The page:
“Boxing helps me to calm myself. Not as angry as I used to be.”
-Keisher “Fire” McLeod-Wells
Float like a butterfly, sting like a bee. She’s not related to Cassius Clay and please don’t compare her to Laila Ali! She’s Brooklyn-born boxer Keisher “Fire” McLeod-Wells and she is to be taken seriously. Very!
At first glance some may find it easy to dismiss Fire as just a skinny girl with a pretty face. But her colleagues at the world-famous Gleason’s Gym, where she’s trained since the beginning of her career, will quickly correct you. Yes, she has model looks. Yes, at 5’8” and 110 pounds she is slim. Yes, she has impeccable fashion sense shunning the traditional boxing gear for flirty tennis skirts, super cute leggings, and Juicy Couture socks. But don’t be misled by her beauty, lean physique, or designer frocks; she is a real contender.
As an amateur Fire established an impressive record of 34-6, and she captured multiple titles including, two Ringside World titles, three Empire State championships, and four NY Golden Gloves medallions, the most by any boxer in Gleason’s. As a professional boxer Fire has won four of her six fights decisively. Ladies and gentlemen, Fire is definitely no pushover; the last girl who made the mistake of thinking she was, left the ring in tears…literally.
I headed over to Gleason’s Gym for a few rounds with Fire…outside of the ring! Along to help document the occasion were talented photographer Tamara Edme of Urban Exposure Images and super gifted make-up artist Tyshelle Alvarez-Hutson. I’m happy to report that The Boxing Diva, as she’s affectionately known, didn’t make us cry, but she did leave a lasting impression.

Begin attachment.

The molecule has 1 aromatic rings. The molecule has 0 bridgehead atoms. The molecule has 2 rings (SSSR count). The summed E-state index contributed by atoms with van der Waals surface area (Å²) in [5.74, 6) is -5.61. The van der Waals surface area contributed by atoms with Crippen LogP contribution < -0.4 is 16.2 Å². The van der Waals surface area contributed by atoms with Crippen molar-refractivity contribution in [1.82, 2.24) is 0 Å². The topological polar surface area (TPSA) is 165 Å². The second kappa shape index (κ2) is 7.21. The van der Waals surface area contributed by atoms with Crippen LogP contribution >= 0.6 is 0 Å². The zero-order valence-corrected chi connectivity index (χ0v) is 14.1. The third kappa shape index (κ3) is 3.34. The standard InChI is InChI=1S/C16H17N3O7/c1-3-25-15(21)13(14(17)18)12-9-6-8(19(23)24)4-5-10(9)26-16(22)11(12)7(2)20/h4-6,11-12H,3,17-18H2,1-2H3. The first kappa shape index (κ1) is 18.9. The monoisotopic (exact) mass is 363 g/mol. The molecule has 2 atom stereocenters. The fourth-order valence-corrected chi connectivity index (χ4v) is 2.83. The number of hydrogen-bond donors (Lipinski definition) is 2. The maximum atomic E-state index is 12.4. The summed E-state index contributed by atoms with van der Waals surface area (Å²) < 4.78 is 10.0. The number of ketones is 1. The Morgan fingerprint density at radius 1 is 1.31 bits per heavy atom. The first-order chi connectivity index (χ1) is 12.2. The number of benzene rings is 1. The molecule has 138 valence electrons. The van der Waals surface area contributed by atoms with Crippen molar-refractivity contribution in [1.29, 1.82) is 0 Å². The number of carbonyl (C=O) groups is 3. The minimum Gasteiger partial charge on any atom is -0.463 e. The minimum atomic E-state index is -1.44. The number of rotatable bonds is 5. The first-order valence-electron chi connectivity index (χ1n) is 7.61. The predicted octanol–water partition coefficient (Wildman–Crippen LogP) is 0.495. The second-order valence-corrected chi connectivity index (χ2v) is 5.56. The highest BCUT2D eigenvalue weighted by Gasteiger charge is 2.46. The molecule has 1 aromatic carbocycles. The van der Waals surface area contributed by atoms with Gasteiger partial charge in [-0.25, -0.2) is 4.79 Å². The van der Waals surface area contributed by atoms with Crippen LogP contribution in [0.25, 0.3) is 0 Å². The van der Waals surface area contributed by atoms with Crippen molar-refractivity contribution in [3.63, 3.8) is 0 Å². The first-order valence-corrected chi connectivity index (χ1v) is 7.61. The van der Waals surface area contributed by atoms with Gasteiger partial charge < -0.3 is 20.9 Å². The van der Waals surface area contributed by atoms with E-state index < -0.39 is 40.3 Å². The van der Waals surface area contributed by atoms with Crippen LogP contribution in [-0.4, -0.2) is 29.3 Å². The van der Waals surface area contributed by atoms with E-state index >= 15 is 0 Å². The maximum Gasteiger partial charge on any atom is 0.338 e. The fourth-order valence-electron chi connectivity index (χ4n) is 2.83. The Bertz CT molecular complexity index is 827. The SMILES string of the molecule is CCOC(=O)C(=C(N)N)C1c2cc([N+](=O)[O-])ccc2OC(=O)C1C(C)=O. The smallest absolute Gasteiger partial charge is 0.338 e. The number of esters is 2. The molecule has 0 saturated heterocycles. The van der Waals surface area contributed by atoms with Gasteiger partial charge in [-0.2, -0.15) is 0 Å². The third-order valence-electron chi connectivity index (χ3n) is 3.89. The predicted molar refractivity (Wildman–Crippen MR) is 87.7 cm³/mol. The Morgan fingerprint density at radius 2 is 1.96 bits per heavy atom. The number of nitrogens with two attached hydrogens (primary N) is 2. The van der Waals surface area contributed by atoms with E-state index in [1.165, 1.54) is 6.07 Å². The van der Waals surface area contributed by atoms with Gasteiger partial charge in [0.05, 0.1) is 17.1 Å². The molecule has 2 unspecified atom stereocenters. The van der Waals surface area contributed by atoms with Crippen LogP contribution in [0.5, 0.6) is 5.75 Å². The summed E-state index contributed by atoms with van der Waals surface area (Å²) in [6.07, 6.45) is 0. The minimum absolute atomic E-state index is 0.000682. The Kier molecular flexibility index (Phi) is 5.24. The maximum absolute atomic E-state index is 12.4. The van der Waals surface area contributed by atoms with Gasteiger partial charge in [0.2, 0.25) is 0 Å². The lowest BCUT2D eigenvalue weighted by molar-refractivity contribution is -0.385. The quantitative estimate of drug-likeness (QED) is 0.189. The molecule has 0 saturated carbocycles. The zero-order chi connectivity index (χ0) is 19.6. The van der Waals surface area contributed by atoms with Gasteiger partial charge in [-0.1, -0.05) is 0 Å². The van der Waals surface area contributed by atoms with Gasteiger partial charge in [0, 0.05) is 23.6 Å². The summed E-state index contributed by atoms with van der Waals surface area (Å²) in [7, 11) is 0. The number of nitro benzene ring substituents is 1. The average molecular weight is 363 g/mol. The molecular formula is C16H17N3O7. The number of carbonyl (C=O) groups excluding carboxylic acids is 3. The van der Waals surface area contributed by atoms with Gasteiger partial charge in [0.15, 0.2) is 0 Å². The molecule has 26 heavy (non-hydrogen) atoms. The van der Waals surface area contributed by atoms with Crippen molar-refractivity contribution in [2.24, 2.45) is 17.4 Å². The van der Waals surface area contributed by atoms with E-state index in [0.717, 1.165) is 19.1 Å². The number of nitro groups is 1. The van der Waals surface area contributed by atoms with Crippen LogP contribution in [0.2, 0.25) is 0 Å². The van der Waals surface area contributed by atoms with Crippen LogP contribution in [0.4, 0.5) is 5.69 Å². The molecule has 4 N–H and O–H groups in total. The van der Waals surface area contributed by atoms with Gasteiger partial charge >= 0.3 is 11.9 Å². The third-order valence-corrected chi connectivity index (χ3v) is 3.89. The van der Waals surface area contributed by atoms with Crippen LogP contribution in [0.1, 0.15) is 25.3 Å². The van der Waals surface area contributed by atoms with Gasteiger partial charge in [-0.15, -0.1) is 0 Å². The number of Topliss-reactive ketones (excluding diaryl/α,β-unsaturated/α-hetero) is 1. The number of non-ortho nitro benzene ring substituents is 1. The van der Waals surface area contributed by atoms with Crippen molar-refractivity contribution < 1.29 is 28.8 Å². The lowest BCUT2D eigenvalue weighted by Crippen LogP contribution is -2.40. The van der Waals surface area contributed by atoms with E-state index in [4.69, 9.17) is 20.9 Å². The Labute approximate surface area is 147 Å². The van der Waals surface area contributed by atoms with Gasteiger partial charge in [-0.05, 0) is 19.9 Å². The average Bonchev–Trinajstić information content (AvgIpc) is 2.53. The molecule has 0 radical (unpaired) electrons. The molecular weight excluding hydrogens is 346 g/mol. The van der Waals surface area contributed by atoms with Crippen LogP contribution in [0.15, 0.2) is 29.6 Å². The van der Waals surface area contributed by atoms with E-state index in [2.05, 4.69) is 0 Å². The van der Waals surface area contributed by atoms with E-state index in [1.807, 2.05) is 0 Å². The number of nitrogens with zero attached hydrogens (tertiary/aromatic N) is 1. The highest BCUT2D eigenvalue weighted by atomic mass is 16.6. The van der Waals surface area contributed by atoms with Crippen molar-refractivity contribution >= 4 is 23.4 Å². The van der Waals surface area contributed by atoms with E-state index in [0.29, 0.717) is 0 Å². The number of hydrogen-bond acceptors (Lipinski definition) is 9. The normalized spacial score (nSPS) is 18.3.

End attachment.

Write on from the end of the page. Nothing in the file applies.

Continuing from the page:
When did you start boxing?
I started boxing in 2002, preparing for a movie role I was trying to audition for. My Manager wanted my arms to get leaner so I had to take up boxing.
What kind of part was it for?
It was for Terminator 2. They were looking for the female and they wanted an unknown at the time, a fresh face. My Manager had submitted me for the role and I went to the audition. They liked me but they thought I was very frail, no muscle and I was at the time. So they said, “We’ll agree to see her again if she [bulks up]. I think it was maybe two more months when they would be doing another audition. So I said, “Ok.” I was willing to do anything to try to get the role. (Laughs) I thought if I hit around on the bag and just focus on the arms and not changing anything else on my body maybe it would work.
And what happened with the part?
Oh I didn’t get the part obviously. (Laughs) But I got recruited by a trainer who had a team of girls. He thought I had all the attributes to be a champion in my weight class cuz I was very small but tall. So what he told me was, “Hey if you come train with me, I guarantee I can make you a champion in year.” I didn’t know what that meant; I didn’t know anything about the sport. I just said, “Ok, if you think I can be a champion, alright, whatever.” To make a long story short I won my first championship title in less than a year. I found my niche and I just loved it. I just kept at it [ever]since.